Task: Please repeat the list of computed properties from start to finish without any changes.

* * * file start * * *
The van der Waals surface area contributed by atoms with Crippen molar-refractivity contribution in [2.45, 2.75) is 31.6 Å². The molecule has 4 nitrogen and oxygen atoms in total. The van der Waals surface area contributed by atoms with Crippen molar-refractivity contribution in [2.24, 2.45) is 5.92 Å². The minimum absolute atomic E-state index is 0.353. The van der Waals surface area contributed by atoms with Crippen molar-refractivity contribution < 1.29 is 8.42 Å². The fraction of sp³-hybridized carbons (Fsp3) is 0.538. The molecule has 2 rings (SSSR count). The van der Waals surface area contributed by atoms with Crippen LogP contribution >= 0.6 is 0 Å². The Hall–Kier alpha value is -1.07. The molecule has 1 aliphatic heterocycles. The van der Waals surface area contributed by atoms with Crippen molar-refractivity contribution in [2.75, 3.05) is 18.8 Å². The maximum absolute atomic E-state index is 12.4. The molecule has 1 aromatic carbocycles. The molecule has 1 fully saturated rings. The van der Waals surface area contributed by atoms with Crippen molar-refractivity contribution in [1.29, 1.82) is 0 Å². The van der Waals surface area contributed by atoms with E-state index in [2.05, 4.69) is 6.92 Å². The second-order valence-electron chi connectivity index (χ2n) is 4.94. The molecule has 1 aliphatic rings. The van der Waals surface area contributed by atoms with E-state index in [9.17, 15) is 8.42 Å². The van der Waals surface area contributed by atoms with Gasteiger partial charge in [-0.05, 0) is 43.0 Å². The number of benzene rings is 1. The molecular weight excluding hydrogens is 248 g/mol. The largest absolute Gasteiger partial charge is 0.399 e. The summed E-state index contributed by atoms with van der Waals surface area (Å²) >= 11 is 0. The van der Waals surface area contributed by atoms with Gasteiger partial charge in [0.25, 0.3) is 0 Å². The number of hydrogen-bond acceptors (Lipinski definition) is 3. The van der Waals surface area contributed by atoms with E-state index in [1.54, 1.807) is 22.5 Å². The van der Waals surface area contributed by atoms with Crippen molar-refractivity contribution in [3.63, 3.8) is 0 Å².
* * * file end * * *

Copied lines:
The van der Waals surface area contributed by atoms with Crippen molar-refractivity contribution in [2.45, 2.75) is 31.6 Å². The molecule has 4 nitrogen and oxygen atoms in total. The van der Waals surface area contributed by atoms with Crippen molar-refractivity contribution in [2.24, 2.45) is 5.92 Å². The minimum absolute atomic E-state index is 0.353. The van der Waals surface area contributed by atoms with Crippen molar-refractivity contribution < 1.29 is 8.42 Å². The fraction of sp³-hybridized carbons (Fsp3) is 0.538. The molecule has 2 rings (SSSR count). The van der Waals surface area contributed by atoms with Crippen LogP contribution >= 0.6 is 0 Å². The Hall–Kier alpha value is -1.07. The molecule has 1 aliphatic heterocycles. The van der Waals surface area contributed by atoms with Crippen molar-refractivity contribution in [2.75, 3.05) is 18.8 Å². The maximum absolute atomic E-state index is 12.4. The molecule has 1 aromatic carbocycles. The molecule has 1 fully saturated rings. The van der Waals surface area contributed by atoms with Crippen molar-refractivity contribution in [1.29, 1.82) is 0 Å². The van der Waals surface area contributed by atoms with E-state index in [2.05, 4.69) is 6.92 Å². The second-order valence-electron chi connectivity index (χ2n) is 4.94. The molecule has 1 aliphatic rings. The van der Waals surface area contributed by atoms with E-state index in [9.17, 15) is 8.42 Å². The van der Waals surface area contributed by atoms with Gasteiger partial charge in [-0.05, 0) is 43.0 Å². The number of benzene rings is 1. The molecular weight excluding hydrogens is 248 g/mol. The largest absolute Gasteiger partial charge is 0.399 e. The summed E-state index contributed by atoms with van der Waals surface area (Å²) >= 11 is 0. The van der Waals surface area contributed by atoms with Gasteiger partial charge in [0.25, 0.3) is 0 Å². The number of hydrogen-bond acceptors (Lipinski definition) is 3. The van der Waals surface area contributed by atoms with E-state index in [1.54, 1.807) is 22.5 Å². The van der Waals surface area contributed by atoms with Crippen molar-refractivity contribution in [3.63, 3.8) is 0 Å².